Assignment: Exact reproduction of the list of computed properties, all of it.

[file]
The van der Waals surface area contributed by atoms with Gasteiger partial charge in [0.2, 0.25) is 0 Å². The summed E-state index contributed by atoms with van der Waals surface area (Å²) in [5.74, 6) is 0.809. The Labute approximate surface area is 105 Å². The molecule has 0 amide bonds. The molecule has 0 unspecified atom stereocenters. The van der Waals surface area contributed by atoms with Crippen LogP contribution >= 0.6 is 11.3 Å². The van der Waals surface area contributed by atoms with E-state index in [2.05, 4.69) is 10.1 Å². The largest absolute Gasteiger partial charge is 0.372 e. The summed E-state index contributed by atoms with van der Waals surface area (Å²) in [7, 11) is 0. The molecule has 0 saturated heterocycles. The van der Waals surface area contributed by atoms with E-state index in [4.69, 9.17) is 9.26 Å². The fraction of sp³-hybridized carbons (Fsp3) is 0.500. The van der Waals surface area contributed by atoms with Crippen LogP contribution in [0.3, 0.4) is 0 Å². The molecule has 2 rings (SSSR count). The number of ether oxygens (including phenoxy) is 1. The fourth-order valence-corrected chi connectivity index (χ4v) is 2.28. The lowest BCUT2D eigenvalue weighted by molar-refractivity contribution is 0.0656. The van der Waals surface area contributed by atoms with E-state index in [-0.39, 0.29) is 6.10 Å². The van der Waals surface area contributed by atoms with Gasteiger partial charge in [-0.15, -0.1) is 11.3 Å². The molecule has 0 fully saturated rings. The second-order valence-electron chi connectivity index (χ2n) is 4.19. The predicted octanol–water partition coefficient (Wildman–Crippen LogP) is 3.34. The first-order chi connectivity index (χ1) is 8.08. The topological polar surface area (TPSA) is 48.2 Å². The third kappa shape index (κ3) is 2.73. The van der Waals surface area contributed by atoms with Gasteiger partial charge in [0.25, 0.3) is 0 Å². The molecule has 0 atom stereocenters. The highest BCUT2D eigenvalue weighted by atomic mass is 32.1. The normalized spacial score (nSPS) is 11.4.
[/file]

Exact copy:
The van der Waals surface area contributed by atoms with Gasteiger partial charge in [0.2, 0.25) is 0 Å². The summed E-state index contributed by atoms with van der Waals surface area (Å²) in [5.74, 6) is 0.809. The Labute approximate surface area is 105 Å². The molecule has 0 amide bonds. The molecule has 0 unspecified atom stereocenters. The van der Waals surface area contributed by atoms with Crippen LogP contribution >= 0.6 is 11.3 Å². The van der Waals surface area contributed by atoms with E-state index in [2.05, 4.69) is 10.1 Å². The largest absolute Gasteiger partial charge is 0.372 e. The summed E-state index contributed by atoms with van der Waals surface area (Å²) in [7, 11) is 0. The molecule has 0 saturated heterocycles. The van der Waals surface area contributed by atoms with E-state index in [4.69, 9.17) is 9.26 Å². The fraction of sp³-hybridized carbons (Fsp3) is 0.500. The van der Waals surface area contributed by atoms with Crippen LogP contribution in [0.3, 0.4) is 0 Å². The molecule has 2 rings (SSSR count). The number of ether oxygens (including phenoxy) is 1. The fourth-order valence-corrected chi connectivity index (χ4v) is 2.28. The lowest BCUT2D eigenvalue weighted by molar-refractivity contribution is 0.0656. The van der Waals surface area contributed by atoms with E-state index in [-0.39, 0.29) is 6.10 Å². The van der Waals surface area contributed by atoms with Gasteiger partial charge in [-0.15, -0.1) is 11.3 Å². The molecule has 0 fully saturated rings. The second-order valence-electron chi connectivity index (χ2n) is 4.19. The predicted octanol–water partition coefficient (Wildman–Crippen LogP) is 3.34. The first-order chi connectivity index (χ1) is 8.08. The topological polar surface area (TPSA) is 48.2 Å². The third kappa shape index (κ3) is 2.73. The van der Waals surface area contributed by atoms with Gasteiger partial charge in [0.25, 0.3) is 0 Å². The molecule has 0 atom stereocenters. The highest BCUT2D eigenvalue weighted by atomic mass is 32.1. The normalized spacial score (nSPS) is 11.4.